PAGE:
The Mess That Greenspan Made - Part 414

Whatever Happened to the Bernanke Put?

It would appear that Federal Reserve Chairman Ben Bernanke is doing all that he can to ensure that conditions for both the U.S. economy and financial markets get worse not better. At least, that’s the conclusion that can be drawn from his statement before the Joint Economic Committee today in Washington on the central bank’s outlook for the economy.

Monetary policy can be a powerful tool, but it is not a panacea for the problems currently faced by the U.S. economy. Fostering healthy growth and job creation is a shared responsibility of all economic policymakers, in close cooperation with the private sector. Fiscal policy is of critical importance, as I have noted today, but a wide range of other policies–pertaining to labor markets, housing, trade, taxation, and regulation, for example–also have important roles to play. For our part, we at the Federal Reserve will continue to work to help create an environment that provides the greatest possible economic opportunity for all Americans.

Unless he says something in the Question & Answer session to contradict this dismal view of our current condition and an expressed  unwillingness for the Fed to act, it would seem that the helicopter fleet is permanently grounded and markets shouldn’t expect the printing press to again be summoned for the greater good.

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Rolling Stone’s Matt Taibbi talks to Keith Olberman about the Occupy Wall Street protest that appears to be gathering national attention at a blistering pace, not yet rising to Tea Party status in the eyes of the mainstream media, but possibly on its way to doing so.

In Griftopia, Taibbi lamented the “hijacking” of the Tea Party movement by the Republican party that shifted the focus to government spending and taxes, rather than the more fundamental problems that have resulted from the financialization of America.

Though criticized for a lack of focus or clear demands, one thing seems certain, the Occupy Wall Street crowd at least has their fingers pointed at the right group of people.

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Tuesday Morning Links

Global Shares Tumble on Greece Fears – NY Times
Eurozone delays decision on next Greek payout – BBC
Obama’s jobs bill falls to pieces in Congress – Reuters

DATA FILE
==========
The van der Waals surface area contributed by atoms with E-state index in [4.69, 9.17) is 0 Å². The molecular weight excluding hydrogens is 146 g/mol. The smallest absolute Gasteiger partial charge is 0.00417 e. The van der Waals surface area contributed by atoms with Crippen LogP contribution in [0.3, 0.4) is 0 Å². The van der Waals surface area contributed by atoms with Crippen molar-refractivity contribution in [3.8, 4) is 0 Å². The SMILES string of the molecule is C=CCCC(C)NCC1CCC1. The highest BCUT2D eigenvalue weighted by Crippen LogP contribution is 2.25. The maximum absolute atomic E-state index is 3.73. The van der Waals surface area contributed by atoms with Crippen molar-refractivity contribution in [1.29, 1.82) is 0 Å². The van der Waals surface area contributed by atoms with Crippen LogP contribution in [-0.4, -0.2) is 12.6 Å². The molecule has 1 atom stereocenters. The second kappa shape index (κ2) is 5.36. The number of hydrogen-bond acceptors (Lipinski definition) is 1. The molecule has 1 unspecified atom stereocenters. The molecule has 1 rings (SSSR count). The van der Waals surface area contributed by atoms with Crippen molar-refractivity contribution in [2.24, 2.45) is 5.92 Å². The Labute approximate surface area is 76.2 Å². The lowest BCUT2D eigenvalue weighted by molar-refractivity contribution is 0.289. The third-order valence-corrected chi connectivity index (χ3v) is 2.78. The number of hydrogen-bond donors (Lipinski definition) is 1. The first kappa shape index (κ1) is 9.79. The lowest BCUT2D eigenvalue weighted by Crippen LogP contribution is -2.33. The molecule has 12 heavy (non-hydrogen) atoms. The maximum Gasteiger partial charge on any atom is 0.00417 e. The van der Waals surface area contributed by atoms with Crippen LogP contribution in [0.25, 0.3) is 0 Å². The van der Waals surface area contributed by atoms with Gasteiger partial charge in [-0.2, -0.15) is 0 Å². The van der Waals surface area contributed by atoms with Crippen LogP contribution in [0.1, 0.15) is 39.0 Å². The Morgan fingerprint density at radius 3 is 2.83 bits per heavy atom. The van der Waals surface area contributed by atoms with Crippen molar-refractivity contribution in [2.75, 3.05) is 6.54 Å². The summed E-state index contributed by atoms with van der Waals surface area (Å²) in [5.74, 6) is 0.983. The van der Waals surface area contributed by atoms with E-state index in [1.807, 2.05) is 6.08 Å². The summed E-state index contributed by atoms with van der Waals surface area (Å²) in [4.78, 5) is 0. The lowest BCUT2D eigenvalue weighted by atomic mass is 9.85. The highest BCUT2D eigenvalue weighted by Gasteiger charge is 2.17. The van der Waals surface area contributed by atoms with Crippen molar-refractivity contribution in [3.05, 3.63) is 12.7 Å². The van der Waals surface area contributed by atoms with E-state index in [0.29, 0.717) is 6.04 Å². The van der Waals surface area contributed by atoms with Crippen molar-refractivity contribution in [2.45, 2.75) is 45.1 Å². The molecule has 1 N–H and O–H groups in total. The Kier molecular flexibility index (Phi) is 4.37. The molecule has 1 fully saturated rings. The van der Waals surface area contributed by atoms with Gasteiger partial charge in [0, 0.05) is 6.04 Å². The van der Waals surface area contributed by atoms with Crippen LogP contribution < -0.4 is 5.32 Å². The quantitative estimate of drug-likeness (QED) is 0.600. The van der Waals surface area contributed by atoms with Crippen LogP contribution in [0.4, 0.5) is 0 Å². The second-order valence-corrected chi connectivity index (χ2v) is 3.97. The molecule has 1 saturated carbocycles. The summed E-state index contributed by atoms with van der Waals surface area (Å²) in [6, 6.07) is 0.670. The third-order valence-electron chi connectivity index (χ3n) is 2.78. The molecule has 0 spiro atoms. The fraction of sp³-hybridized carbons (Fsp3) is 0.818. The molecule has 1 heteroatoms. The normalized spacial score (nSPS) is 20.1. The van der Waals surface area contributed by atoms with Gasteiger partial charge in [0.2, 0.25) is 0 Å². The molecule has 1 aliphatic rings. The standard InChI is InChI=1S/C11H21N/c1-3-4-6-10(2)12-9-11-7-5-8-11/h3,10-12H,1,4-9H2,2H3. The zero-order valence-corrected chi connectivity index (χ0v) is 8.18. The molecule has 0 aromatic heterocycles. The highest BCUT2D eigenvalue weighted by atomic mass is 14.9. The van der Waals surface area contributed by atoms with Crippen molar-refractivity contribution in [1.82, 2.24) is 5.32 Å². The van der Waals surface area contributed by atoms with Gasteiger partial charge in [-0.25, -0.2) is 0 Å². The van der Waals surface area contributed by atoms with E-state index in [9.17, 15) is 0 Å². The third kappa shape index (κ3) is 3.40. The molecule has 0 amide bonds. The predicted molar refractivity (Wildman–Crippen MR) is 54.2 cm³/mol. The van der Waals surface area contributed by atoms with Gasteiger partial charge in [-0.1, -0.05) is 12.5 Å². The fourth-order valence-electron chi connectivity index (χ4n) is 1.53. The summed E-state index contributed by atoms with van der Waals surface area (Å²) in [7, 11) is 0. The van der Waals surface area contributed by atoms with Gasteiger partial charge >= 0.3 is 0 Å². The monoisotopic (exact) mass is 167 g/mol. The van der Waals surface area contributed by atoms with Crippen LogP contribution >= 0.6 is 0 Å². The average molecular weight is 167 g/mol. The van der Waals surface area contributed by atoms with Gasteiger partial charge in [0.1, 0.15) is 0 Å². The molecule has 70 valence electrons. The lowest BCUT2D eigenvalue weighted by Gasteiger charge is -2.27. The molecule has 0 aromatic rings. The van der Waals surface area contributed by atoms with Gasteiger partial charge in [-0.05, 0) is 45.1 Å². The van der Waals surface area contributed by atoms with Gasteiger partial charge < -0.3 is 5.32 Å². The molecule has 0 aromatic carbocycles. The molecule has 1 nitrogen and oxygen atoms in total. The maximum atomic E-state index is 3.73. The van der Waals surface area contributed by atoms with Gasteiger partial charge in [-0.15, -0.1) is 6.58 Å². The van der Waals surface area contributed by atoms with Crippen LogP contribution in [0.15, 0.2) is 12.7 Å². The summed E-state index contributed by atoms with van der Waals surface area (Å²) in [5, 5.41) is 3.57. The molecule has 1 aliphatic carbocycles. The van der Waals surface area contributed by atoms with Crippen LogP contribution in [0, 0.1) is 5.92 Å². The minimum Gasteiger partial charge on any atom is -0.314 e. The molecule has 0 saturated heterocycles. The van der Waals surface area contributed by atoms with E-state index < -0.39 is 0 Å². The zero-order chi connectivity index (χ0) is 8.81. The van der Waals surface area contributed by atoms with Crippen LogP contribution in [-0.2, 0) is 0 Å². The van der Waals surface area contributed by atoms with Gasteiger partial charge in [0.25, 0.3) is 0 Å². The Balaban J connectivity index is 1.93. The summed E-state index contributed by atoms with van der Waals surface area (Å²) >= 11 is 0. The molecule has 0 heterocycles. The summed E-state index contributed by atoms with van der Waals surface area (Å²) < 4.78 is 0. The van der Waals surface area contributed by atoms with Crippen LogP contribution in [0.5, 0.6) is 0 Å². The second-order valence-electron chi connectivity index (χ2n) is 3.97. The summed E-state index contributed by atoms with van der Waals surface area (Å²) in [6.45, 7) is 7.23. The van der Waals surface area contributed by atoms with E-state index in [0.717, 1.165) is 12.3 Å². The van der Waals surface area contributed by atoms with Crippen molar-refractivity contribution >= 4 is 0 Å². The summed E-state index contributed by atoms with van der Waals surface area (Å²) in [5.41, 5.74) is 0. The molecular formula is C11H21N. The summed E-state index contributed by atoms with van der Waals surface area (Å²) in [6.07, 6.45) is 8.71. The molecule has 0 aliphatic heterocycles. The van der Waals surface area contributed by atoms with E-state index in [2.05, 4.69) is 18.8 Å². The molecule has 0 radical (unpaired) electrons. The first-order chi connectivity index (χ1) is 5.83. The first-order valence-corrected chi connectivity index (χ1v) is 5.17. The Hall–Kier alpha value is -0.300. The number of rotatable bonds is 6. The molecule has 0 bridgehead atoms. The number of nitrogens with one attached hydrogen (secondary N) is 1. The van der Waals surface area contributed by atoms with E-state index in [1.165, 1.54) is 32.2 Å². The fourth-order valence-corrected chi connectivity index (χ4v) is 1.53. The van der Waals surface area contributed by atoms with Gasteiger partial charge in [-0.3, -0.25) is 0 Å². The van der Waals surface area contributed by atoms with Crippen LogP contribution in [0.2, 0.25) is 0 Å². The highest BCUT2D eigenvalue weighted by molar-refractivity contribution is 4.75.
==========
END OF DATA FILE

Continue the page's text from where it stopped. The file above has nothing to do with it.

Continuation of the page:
Greek Leader Papandreou Not Prepared to Resign – BusinessWeek
America’s Debt Crisis: Why Europe Is Right and Obama Is Wrong – Spiegel
How Big Business Influences The Super Committee – 24/7 Wall St.
China’s Fall, Not Its Rise, Is the Real Global Threat – Bloomberg
A new Lost Decade is leading to revolution – MarketWatch
Occupy Wall Street Could Be Beginning Of Social Movement – HuffPost
Declaration: Occupy Wall Street Says What It Wants – ABC News
Protesters set up camp in front of Los Angeles City Hall – LA Times
On Wall Street, a Protest Matures – NY Times

Oil near $76 as Greece crisis gnaws at confidence – AP
Gold climbs as Greek default fear hits shares – Reuters
Breaking of lows could trigger more selling – MarketWatch
Gasoline prices are high for this time of year – LA Times
CME to raise max gold collateral level to $500 mln – Reuters
Savers turn to gold while between a rock and a hard place – Mineweb
Senate votes to allow debate on yuan bill amid China’s opposition – xinhuanet
China says “adamantly opposes” U.S. senate currency bill – Reuters
Goldman Sachs Cuts Brent, Copper Price Outlook – CNBC
10 Questions for the Bulls – The Street

To Cure the Economy – Stiglitz, Project Syndicate
Goldman Cuts Global GDP Growth Estimate – Bloomberg
Economist: Asia’s Similarities to 2008 ‘Striking’ – CNBC
Factory slump and Greek debts bring double dip closer – Guardian
No inflation respite for Asia despite price drops – Reuters
Swiss Head for Bunkers in Case of Euro Fall-Out – WSJ
Euro Crisis ‘Could Become a Global Conflagration’ – Spiegel
The Ticker: Housing Market Failing to Clear – Bloomberg
Housing Market Divide: The Rift Between The Haves And Have-Nots – Examiner
Lacker Says Fed’s Operation Twist Won’t Spur U.S. Employment – BusinessWeek
Bernanke Put Not Worth Much These Days… – DeLong, GRBH
Fed-led chaos deepens – Asia Times


October Not Off to a Good Start

Well, it looks like October might not be any better than August or September for stocks as, after a big 241 point move down on Friday for the Dow, new jitters over a Greek default sent the index down 258 points today and traders are sniffing out a new bear market.

While emerging market stocks have been in a bear market for some time now and the small-cap Russel 2000 just entered one late last month, so far, major U.S. stock indexes have resisted the bear market siren call of short sellers – both the S&P500 and  Nasdaq are now down 19 percent from their highs earlier in the year while the Dow is down 17 percent.

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